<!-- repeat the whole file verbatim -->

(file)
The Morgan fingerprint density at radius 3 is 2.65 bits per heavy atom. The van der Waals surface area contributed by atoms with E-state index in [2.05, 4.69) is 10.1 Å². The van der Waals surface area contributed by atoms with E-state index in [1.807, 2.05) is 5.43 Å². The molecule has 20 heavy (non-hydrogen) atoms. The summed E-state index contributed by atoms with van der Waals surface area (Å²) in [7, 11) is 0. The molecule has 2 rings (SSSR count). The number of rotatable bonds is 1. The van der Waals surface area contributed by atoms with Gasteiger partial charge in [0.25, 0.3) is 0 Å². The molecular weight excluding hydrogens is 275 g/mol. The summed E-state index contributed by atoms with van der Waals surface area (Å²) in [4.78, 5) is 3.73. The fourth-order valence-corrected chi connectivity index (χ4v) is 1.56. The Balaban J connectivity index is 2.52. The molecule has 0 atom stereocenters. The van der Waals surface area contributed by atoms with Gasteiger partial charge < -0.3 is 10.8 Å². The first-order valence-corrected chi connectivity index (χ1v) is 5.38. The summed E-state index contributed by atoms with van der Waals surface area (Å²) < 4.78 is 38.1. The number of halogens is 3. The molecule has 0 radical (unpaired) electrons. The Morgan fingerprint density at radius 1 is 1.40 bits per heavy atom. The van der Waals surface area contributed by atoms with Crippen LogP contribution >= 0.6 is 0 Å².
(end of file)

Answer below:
The Morgan fingerprint density at radius 3 is 2.65 bits per heavy atom. The van der Waals surface area contributed by atoms with E-state index in [2.05, 4.69) is 10.1 Å². The van der Waals surface area contributed by atoms with E-state index in [1.807, 2.05) is 5.43 Å². The molecule has 20 heavy (non-hydrogen) atoms. The summed E-state index contributed by atoms with van der Waals surface area (Å²) in [7, 11) is 0. The molecule has 2 rings (SSSR count). The number of rotatable bonds is 1. The van der Waals surface area contributed by atoms with Gasteiger partial charge in [0.25, 0.3) is 0 Å². The molecular weight excluding hydrogens is 275 g/mol. The summed E-state index contributed by atoms with van der Waals surface area (Å²) in [4.78, 5) is 3.73. The fourth-order valence-corrected chi connectivity index (χ4v) is 1.56. The Balaban J connectivity index is 2.52. The molecule has 0 atom stereocenters. The van der Waals surface area contributed by atoms with Gasteiger partial charge < -0.3 is 10.8 Å². The first-order valence-corrected chi connectivity index (χ1v) is 5.38. The summed E-state index contributed by atoms with van der Waals surface area (Å²) < 4.78 is 38.1. The number of halogens is 3. The molecule has 0 radical (unpaired) electrons. The Morgan fingerprint density at radius 1 is 1.40 bits per heavy atom. The van der Waals surface area contributed by atoms with Crippen LogP contribution >= 0.6 is 0 Å².